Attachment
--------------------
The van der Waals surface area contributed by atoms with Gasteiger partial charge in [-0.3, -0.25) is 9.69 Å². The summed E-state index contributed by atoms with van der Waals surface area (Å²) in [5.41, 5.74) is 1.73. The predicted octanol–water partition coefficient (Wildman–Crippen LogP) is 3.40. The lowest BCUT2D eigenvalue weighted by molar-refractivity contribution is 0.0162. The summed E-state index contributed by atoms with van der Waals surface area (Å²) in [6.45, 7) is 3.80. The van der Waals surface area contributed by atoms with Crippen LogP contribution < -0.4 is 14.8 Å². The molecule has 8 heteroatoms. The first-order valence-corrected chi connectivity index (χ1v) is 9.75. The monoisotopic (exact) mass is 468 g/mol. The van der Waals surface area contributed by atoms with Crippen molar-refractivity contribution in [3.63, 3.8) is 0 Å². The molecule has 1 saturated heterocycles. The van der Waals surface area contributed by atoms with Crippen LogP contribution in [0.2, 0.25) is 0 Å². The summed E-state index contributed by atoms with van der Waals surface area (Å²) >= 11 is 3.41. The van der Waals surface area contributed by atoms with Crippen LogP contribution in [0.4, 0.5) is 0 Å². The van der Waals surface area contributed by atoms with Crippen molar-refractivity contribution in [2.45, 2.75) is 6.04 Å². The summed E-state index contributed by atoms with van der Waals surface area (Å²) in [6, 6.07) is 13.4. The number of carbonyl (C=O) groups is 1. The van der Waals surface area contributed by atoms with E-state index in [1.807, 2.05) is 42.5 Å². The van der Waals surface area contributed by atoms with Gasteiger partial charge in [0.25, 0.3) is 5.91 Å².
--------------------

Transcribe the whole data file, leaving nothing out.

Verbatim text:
The van der Waals surface area contributed by atoms with Gasteiger partial charge in [-0.3, -0.25) is 9.69 Å². The summed E-state index contributed by atoms with van der Waals surface area (Å²) in [5.41, 5.74) is 1.73. The predicted octanol–water partition coefficient (Wildman–Crippen LogP) is 3.40. The lowest BCUT2D eigenvalue weighted by molar-refractivity contribution is 0.0162. The summed E-state index contributed by atoms with van der Waals surface area (Å²) in [6.45, 7) is 3.80. The van der Waals surface area contributed by atoms with Crippen LogP contribution < -0.4 is 14.8 Å². The molecule has 8 heteroatoms. The first-order valence-corrected chi connectivity index (χ1v) is 9.75. The monoisotopic (exact) mass is 468 g/mol. The van der Waals surface area contributed by atoms with Crippen molar-refractivity contribution in [3.63, 3.8) is 0 Å². The molecule has 1 saturated heterocycles. The van der Waals surface area contributed by atoms with Crippen LogP contribution in [0.2, 0.25) is 0 Å². The summed E-state index contributed by atoms with van der Waals surface area (Å²) >= 11 is 3.41. The van der Waals surface area contributed by atoms with Crippen LogP contribution in [0.4, 0.5) is 0 Å². The van der Waals surface area contributed by atoms with Crippen molar-refractivity contribution in [2.45, 2.75) is 6.04 Å². The summed E-state index contributed by atoms with van der Waals surface area (Å²) in [6, 6.07) is 13.4. The number of carbonyl (C=O) groups is 1. The van der Waals surface area contributed by atoms with E-state index in [1.807, 2.05) is 42.5 Å². The van der Waals surface area contributed by atoms with Gasteiger partial charge in [0.25, 0.3) is 5.91 Å².